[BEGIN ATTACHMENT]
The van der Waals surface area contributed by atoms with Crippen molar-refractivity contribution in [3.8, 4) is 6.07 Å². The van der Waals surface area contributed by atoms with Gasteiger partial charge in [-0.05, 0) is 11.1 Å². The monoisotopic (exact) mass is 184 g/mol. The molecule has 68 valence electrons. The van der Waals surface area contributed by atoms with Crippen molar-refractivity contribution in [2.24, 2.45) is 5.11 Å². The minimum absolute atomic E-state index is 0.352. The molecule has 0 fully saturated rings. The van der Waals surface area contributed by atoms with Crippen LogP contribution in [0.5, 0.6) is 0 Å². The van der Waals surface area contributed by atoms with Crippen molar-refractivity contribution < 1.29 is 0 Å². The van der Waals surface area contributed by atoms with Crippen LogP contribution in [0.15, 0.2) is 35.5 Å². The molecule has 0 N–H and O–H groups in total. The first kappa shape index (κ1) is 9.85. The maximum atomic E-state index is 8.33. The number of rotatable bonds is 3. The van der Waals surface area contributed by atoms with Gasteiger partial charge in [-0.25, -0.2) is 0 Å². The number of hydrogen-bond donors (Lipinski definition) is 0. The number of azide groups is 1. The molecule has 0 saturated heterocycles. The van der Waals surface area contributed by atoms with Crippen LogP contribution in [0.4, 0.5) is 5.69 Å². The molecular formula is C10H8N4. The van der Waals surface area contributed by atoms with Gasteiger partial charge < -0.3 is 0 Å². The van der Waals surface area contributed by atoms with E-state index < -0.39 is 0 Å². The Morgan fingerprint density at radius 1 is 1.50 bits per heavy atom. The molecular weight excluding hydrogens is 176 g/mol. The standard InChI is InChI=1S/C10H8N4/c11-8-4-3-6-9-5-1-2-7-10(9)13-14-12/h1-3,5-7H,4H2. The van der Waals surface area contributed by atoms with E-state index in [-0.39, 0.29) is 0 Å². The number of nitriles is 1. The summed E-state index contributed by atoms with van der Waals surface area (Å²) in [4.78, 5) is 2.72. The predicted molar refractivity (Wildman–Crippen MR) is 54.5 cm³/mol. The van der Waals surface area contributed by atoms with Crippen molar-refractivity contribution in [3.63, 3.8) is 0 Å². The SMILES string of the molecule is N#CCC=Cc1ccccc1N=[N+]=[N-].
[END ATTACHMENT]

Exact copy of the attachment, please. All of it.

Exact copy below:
The van der Waals surface area contributed by atoms with Crippen molar-refractivity contribution in [3.8, 4) is 6.07 Å². The van der Waals surface area contributed by atoms with Gasteiger partial charge in [-0.05, 0) is 11.1 Å². The monoisotopic (exact) mass is 184 g/mol. The molecule has 68 valence electrons. The van der Waals surface area contributed by atoms with Crippen molar-refractivity contribution in [2.24, 2.45) is 5.11 Å². The minimum absolute atomic E-state index is 0.352. The molecule has 0 fully saturated rings. The van der Waals surface area contributed by atoms with Crippen LogP contribution in [0.5, 0.6) is 0 Å². The van der Waals surface area contributed by atoms with Crippen molar-refractivity contribution < 1.29 is 0 Å². The van der Waals surface area contributed by atoms with Crippen LogP contribution in [0.15, 0.2) is 35.5 Å². The molecule has 0 N–H and O–H groups in total. The first kappa shape index (κ1) is 9.85. The maximum atomic E-state index is 8.33. The number of rotatable bonds is 3. The van der Waals surface area contributed by atoms with Gasteiger partial charge in [-0.25, -0.2) is 0 Å². The number of hydrogen-bond donors (Lipinski definition) is 0. The number of azide groups is 1. The molecule has 0 saturated heterocycles. The van der Waals surface area contributed by atoms with Crippen LogP contribution in [0.4, 0.5) is 5.69 Å². The molecular formula is C10H8N4. The van der Waals surface area contributed by atoms with Gasteiger partial charge < -0.3 is 0 Å². The van der Waals surface area contributed by atoms with E-state index < -0.39 is 0 Å². The Morgan fingerprint density at radius 1 is 1.50 bits per heavy atom. The molecular weight excluding hydrogens is 176 g/mol. The standard InChI is InChI=1S/C10H8N4/c11-8-4-3-6-9-5-1-2-7-10(9)13-14-12/h1-3,5-7H,4H2. The van der Waals surface area contributed by atoms with E-state index in [-0.39, 0.29) is 0 Å². The number of nitriles is 1. The summed E-state index contributed by atoms with van der Waals surface area (Å²) in [4.78, 5) is 2.72. The predicted molar refractivity (Wildman–Crippen MR) is 54.5 cm³/mol. The van der Waals surface area contributed by atoms with Crippen molar-refractivity contribution in [3.63, 3.8) is 0 Å². The SMILES string of the molecule is N#CCC=Cc1ccccc1N=[N+]=[N-].